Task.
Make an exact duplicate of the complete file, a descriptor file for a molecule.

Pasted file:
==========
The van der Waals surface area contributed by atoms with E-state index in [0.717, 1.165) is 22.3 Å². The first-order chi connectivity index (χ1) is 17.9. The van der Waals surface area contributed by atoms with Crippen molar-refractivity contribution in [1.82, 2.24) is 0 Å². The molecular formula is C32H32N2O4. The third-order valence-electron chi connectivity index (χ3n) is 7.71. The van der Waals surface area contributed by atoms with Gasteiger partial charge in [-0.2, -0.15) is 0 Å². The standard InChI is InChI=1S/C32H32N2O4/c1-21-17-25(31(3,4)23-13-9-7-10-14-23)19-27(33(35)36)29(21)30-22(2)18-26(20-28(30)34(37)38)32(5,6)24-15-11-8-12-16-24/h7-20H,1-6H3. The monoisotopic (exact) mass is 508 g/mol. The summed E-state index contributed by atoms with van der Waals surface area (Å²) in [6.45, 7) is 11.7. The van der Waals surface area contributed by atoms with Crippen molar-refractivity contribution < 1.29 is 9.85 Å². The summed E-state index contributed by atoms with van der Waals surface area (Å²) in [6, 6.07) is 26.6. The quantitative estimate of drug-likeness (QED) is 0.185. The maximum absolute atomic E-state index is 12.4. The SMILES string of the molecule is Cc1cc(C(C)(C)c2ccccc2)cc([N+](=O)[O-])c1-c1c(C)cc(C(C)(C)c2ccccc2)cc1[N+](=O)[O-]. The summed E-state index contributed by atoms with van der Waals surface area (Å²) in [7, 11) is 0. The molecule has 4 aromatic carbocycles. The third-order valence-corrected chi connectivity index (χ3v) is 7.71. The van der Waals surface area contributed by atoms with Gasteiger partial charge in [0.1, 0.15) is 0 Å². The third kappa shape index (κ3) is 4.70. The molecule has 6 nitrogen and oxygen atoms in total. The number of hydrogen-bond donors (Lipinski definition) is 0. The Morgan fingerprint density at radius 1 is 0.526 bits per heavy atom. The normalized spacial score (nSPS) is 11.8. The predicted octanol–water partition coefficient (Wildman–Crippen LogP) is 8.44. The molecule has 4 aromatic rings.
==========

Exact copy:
The van der Waals surface area contributed by atoms with E-state index in [0.717, 1.165) is 22.3 Å². The first-order chi connectivity index (χ1) is 17.9. The van der Waals surface area contributed by atoms with Crippen molar-refractivity contribution in [1.82, 2.24) is 0 Å². The molecular formula is C32H32N2O4. The third-order valence-electron chi connectivity index (χ3n) is 7.71. The van der Waals surface area contributed by atoms with Gasteiger partial charge in [-0.2, -0.15) is 0 Å². The standard InChI is InChI=1S/C32H32N2O4/c1-21-17-25(31(3,4)23-13-9-7-10-14-23)19-27(33(35)36)29(21)30-22(2)18-26(20-28(30)34(37)38)32(5,6)24-15-11-8-12-16-24/h7-20H,1-6H3. The monoisotopic (exact) mass is 508 g/mol. The summed E-state index contributed by atoms with van der Waals surface area (Å²) in [6.45, 7) is 11.7. The van der Waals surface area contributed by atoms with Crippen molar-refractivity contribution < 1.29 is 9.85 Å². The summed E-state index contributed by atoms with van der Waals surface area (Å²) in [6, 6.07) is 26.6. The quantitative estimate of drug-likeness (QED) is 0.185. The maximum absolute atomic E-state index is 12.4. The SMILES string of the molecule is Cc1cc(C(C)(C)c2ccccc2)cc([N+](=O)[O-])c1-c1c(C)cc(C(C)(C)c2ccccc2)cc1[N+](=O)[O-]. The summed E-state index contributed by atoms with van der Waals surface area (Å²) in [7, 11) is 0. The molecule has 4 aromatic carbocycles. The third-order valence-corrected chi connectivity index (χ3v) is 7.71. The van der Waals surface area contributed by atoms with Gasteiger partial charge in [0.1, 0.15) is 0 Å². The third kappa shape index (κ3) is 4.70. The molecule has 6 nitrogen and oxygen atoms in total. The number of hydrogen-bond donors (Lipinski definition) is 0. The Morgan fingerprint density at radius 1 is 0.526 bits per heavy atom. The normalized spacial score (nSPS) is 11.8. The predicted octanol–water partition coefficient (Wildman–Crippen LogP) is 8.44. The molecule has 4 aromatic rings.